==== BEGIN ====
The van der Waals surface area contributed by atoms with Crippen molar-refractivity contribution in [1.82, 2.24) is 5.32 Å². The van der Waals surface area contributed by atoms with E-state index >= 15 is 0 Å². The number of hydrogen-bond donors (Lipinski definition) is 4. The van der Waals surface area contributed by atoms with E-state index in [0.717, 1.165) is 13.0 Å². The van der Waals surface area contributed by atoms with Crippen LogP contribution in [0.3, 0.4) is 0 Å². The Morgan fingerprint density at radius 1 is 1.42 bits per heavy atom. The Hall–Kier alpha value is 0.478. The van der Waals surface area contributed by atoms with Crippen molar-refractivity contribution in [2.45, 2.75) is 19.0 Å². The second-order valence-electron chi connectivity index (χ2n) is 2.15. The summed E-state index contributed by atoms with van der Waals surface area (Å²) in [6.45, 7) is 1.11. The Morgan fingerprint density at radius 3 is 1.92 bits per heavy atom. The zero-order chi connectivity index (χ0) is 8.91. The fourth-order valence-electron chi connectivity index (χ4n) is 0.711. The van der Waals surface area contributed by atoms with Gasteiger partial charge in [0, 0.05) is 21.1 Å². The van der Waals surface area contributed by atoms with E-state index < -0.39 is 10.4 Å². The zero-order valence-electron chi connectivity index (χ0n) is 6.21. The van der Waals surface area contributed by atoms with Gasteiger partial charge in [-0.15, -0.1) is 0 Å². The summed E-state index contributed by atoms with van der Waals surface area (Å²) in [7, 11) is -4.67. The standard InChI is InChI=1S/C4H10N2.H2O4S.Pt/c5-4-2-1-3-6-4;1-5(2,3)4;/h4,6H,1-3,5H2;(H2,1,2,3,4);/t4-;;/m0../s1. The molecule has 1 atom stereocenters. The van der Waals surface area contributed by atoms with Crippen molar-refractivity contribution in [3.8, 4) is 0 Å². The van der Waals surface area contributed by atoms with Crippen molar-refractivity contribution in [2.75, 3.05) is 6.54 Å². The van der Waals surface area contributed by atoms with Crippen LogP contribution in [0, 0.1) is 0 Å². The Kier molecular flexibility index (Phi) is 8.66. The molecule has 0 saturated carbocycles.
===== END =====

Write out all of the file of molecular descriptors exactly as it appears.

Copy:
The van der Waals surface area contributed by atoms with Crippen molar-refractivity contribution in [1.82, 2.24) is 5.32 Å². The van der Waals surface area contributed by atoms with E-state index >= 15 is 0 Å². The number of hydrogen-bond donors (Lipinski definition) is 4. The van der Waals surface area contributed by atoms with E-state index in [0.717, 1.165) is 13.0 Å². The van der Waals surface area contributed by atoms with Crippen LogP contribution in [0.3, 0.4) is 0 Å². The Morgan fingerprint density at radius 1 is 1.42 bits per heavy atom. The Hall–Kier alpha value is 0.478. The van der Waals surface area contributed by atoms with Crippen molar-refractivity contribution in [2.45, 2.75) is 19.0 Å². The second-order valence-electron chi connectivity index (χ2n) is 2.15. The summed E-state index contributed by atoms with van der Waals surface area (Å²) in [6.45, 7) is 1.11. The Morgan fingerprint density at radius 3 is 1.92 bits per heavy atom. The zero-order chi connectivity index (χ0) is 8.91. The fourth-order valence-electron chi connectivity index (χ4n) is 0.711. The van der Waals surface area contributed by atoms with Gasteiger partial charge in [0, 0.05) is 21.1 Å². The van der Waals surface area contributed by atoms with E-state index < -0.39 is 10.4 Å². The zero-order valence-electron chi connectivity index (χ0n) is 6.21. The van der Waals surface area contributed by atoms with Gasteiger partial charge in [-0.15, -0.1) is 0 Å². The summed E-state index contributed by atoms with van der Waals surface area (Å²) in [7, 11) is -4.67. The standard InChI is InChI=1S/C4H10N2.H2O4S.Pt/c5-4-2-1-3-6-4;1-5(2,3)4;/h4,6H,1-3,5H2;(H2,1,2,3,4);/t4-;;/m0../s1. The molecule has 1 atom stereocenters. The van der Waals surface area contributed by atoms with Crippen molar-refractivity contribution in [3.8, 4) is 0 Å². The van der Waals surface area contributed by atoms with Crippen molar-refractivity contribution in [2.75, 3.05) is 6.54 Å². The van der Waals surface area contributed by atoms with Crippen LogP contribution in [0, 0.1) is 0 Å². The Kier molecular flexibility index (Phi) is 8.66. The molecule has 0 saturated carbocycles.